Tattoo as Metaphor…
February 25, 2004|Posted in: Uncategorized
Picture this: You’re walking up a dark, cold, cement stairwell, with graffiti on the walls. At the top of the stairs is a heavy door. You go inside, and there are strange, frightening people — young burly men, scary women. You pass into a room walled with mirrors, where you are to undo your pants (or remove your shirt or other article of clothing). You bare your back to the artist, who touches you gently at first, smoothing your skin with a warm salve before starting up the needle. The first touch startles you nearly out of your seat, but you settle into it, bearing each stroke with a grimace, or with a poker face, or with composure, or with a steely gaze — whatever gets you through.
At another table is a young couple, she holding his hand, he sitting with a stoic look, an occasional eye-roll or movement of his mouth to indicate the discomfort, as he is branded with stars across his back. They seem connected in a web of love and pain, a kiss, a finger. They will not leave the room unchanged.
And you — you feel each stroke, each movement, each tiny line, fine and sharp, as if being scratched with the sharp tine of a safety pin. Your legs shake, you sweat, there is nothing for it but to endure, your gaze nailed to the poster on the wall, tracing each letter with your eyes to keep your mind from the scritch at your back. And when at last he tells you it is over, you look and see that it isn’t quite finished, and that you need more, despite your fear and loathing of the pain. He applies himself again to the task, and you endure it a bit longer, until he is finished at last. He shuts off the needle. The pain stops almost immediately — but you are marked forever.
That is tattooing. And that is intimacy. Becoming close to another person is an exercise in pure terror. Opening yourself up — stripping yourself bare, as it were, and laying yourself open to derision and scorn, or searing love — is pure vulnerability. Feeling the needle of experience is real. Some people won’t do it once. Some try, fail, won’t do it ever again. We are locked up like a fist in the dark, unable to let go enough, pry our fingers open and let someone else take our hand. And what you miss is the ability to hold someone’s hand, have your own hand taken. It is simple and sweet — and impossible without opening the fist.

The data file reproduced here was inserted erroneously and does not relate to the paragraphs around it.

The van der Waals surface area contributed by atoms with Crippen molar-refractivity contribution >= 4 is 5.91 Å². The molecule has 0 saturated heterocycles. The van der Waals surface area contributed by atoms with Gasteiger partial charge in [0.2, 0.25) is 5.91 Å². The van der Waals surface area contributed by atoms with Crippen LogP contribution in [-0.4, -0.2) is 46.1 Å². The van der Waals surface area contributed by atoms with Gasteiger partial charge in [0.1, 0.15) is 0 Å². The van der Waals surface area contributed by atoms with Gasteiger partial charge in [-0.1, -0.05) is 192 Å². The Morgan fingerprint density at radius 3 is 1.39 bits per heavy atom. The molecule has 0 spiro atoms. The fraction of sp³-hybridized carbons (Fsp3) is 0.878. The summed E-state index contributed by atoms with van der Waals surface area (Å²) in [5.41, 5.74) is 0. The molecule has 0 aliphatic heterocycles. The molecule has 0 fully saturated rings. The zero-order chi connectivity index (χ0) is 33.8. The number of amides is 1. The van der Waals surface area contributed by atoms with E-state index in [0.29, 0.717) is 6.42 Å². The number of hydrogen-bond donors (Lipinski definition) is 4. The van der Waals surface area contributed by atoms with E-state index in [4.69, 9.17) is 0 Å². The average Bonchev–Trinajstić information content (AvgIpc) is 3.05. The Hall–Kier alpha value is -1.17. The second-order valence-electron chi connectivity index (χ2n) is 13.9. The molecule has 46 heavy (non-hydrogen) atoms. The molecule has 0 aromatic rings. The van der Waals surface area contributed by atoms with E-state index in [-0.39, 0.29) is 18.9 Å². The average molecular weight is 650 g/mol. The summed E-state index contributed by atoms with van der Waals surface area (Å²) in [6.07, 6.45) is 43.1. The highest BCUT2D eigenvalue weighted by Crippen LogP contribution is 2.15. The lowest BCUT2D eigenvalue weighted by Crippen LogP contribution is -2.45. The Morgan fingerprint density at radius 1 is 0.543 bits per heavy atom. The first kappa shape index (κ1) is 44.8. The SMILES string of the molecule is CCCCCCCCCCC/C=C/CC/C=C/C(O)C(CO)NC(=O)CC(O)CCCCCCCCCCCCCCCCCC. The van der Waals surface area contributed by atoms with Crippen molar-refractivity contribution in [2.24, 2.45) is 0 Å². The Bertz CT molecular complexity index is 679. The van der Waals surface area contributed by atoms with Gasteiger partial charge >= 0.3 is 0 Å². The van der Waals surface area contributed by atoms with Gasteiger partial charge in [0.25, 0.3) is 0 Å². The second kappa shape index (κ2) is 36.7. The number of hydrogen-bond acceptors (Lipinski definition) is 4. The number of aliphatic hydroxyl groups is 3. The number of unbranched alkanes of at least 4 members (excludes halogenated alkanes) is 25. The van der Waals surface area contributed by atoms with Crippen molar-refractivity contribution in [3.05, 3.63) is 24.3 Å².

I’m not saying love is pain, or that intimacy inevitably leads there. But being truly close to another person inevitably leads to feeling real feelings, which is frightening, and it is hard to wallow in that space if you aren’t ready. Before this becomes pure psychobabble, let me finish:
I would rather feel the emotions and experiences that come my way wholeheartedly, embrace them fully, than (continue to) live half-way, or not at all. I was almost physically ill during the tattoo, my legs shaking and my body faint with nausea. It was all I could do to sit back down and ask for more — pure torture. But I think of where I am in my life, where I’ve been, the things I have assiduously not-felt, ignored, pretended didn’t bother me, pretended didn’t hurt, and I just don’t want to live like that anymore. If I have to hurl myself on the bloody spike of life and feel every inch of pain as it pierces through me, I will. It’s too precious to miss.
Advice to Aspiring Writers: Some lessons are worth repeating: Symbolism is everywhere.
Julia Park Tracey is an award-winning journalist, author, and blogger. She is the author of six books: three novels, one poetry collection, and two women's history. She was the Poet Laureate of Alameda, California, in 2014-17. She's also the conservatrix of The Doris Diaries, the diaries of her great-aunt Doris Bailey Murphy. She has a BA in journalism from San Francisco State University, and MA in Early 20th C. British Literature from Cal State Hayward. Julia's articles have appeared on Salon, Thrillist, Paste, Scary Mommy, Narratively, Yahoo News, Your Tango, and Sweatpants & Coffee. Her articles have also run in Redbook, Woman's Day, Country Living, House Beautiful, Town & Country, the San Francisco Chronicle, Oakland Magazine, Quill, and MadeLocal. She was the founding editor of weekly Alameda Sun and literary zine Red Hills Review. Her poetry has been in The East Bay Literary review, Postcard Poems, Americus Review, Cicada, Tiferet Review, and many others. Julia has been recognized several times by the San Francisco, East Bay and Peninsula Press Clubs as well as the California Newspaper Association for her blogging since 2003.